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Protecting illegal colonies to consolidate on votes

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By Sidharth Mishra

With the Lok Sabha polls just six-months away, Bharatiya Janata Party has started to make the right move to retain all the seven seats from Delhi. Despite its ignonimous defeats in the legislative assembly polls in 2015 and 2020, BJP fared well in the Lok Sabha polls in both 2014 and 2019.

Last week, the Parliament passed a bill to protect unauthorised colonies in Delhi from penal actions for three years. While the passage of this bill would bring relief to the unauthorised colonies, it would also create goodwill for the Narendra Modi government among the nearly 50 lakh people who stay in these colonies.

Granting property rights to residents in these colonies by regularising them has been hanging fire for decades. Despite the promise made, the Narendra Modi government has so far failed on this count. Thus the bill in the Parliament last week, with the argument that the finalisation of Master Plan 2041 has been delayed due to Covid 19 lockdowns.

Pushing the bill, Minister for Urban Development Hardeep S Puri went onto claim that the issue of affluent unauthorised colonies will also be addressed. Affluent colonies that includes Sainik Farms among other too have been waiting for regularisation now for decades.

Except for the New Delhi Lok Sabha seat, the unauthorised colonies have the capacity to swing votes in all the other constituencies. The growth of these colonies are largely attributable to the Congress parties, some of the BJP leaders too like late chief minister Sahib Singh Verma wielded influence in these colonies.

Congress leaders like late Har Kishan Lal Bhagat and Sajjan Kumar’s whole political career was drafted through the creation of these colonies. In the pre-2008 delimitation Delhi, East Delhi Lok Sabha seat, represented by Bhagat several times had 20 assembly segement. Similarly, Sajjan Kumar’s stronghold of Outer Delhi had 21 seats. Most of these segements consisted of the unauthorised colonies.

Post- 2008 delimitation, these illegal colonies have come to exist  in all the seven Lok Sabha seats – New Delhi, Chandni Chowk, South Delhi, West Delhi, North-West Delhi, North-East Delhi and East Delhi. In 2014 and 2019, all the seats were won by the BJP, and except Gautam Gambhir from East Delhi and Hasnraj Hans from the reserved North-West seat, the other five MPs would be completing 10 years in Lok Sabha in 2024.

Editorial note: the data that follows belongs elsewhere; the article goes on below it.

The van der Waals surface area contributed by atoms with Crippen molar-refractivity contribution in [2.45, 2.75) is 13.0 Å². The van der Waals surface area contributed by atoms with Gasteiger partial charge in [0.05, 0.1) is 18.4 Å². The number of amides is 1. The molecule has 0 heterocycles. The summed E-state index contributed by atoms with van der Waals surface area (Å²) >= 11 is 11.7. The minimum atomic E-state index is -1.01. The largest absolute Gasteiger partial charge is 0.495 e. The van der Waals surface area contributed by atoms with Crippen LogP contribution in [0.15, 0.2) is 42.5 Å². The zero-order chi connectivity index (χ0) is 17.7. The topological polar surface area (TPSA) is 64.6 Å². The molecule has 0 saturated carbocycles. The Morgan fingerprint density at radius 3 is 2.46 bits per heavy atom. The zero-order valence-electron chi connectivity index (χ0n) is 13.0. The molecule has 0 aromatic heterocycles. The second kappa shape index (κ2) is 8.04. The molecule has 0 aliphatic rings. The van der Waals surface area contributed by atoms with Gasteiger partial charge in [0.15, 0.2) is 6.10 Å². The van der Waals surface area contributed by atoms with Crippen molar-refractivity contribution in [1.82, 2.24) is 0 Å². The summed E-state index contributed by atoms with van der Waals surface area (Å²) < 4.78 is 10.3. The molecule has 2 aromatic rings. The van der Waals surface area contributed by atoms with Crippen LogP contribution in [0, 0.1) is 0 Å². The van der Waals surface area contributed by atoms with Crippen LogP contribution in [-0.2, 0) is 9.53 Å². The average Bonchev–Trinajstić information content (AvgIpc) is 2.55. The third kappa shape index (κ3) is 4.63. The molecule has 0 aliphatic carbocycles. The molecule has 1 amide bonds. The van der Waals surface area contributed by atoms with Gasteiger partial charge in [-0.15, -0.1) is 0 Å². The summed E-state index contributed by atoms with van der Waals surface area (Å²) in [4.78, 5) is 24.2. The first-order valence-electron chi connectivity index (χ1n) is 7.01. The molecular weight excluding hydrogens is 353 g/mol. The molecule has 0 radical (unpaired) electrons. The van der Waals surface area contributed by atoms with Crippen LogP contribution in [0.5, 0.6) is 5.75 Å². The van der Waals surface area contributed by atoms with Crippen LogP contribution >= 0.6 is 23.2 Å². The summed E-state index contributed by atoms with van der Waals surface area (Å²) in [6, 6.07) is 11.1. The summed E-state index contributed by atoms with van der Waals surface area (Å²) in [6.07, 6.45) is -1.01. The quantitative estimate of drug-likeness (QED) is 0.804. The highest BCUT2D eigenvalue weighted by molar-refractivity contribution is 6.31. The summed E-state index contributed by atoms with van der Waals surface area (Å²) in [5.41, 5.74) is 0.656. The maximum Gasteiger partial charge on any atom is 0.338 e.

With these MPs failing to deliver in the assembly polls for the party consecutively in 2015 and 2020, it would be worth while to observe if the BJP would want to replace messers Manoj Tiwari (North-East Delhi), Harshvardhan (Chandni Chowk), Ramesh Bidhuri (South Delhi), Meenakshi Lekhi (New Delhi) and Pravesh Verma (West Delhi) in addition to the two first terms MPs.

The individual popularity indices of these Members of Parliament are not very high. There is a plethora of leaders who are eyeing these seats in the case the party decided to replace the present incumbents. Would the party take the gamble, only time would tell.

The real challenge for the BJP would come in the event of the Congress and the Aam Aadmi Party (AAP) agreeing to contest as an alliance. With rejuvenated organisation under the new Delhi Congress president Arvinder Singh Lovely and AAP’s ranks getting increasingly dilapidated with its leaders being lodged in jail one after another, the division in the anti-BJP votes would not be as high as it were in 2014 and 2019.

In the event of the two parties coming together, the battle would become very grim. In such situation, BJP may want to replace its sitting MPs with fresh face. But then six-months is a long time in politics, situation may alter many a times before one settles down for the polls.


(The writer is an author and president, Centre for Reforms, Development & Justice)


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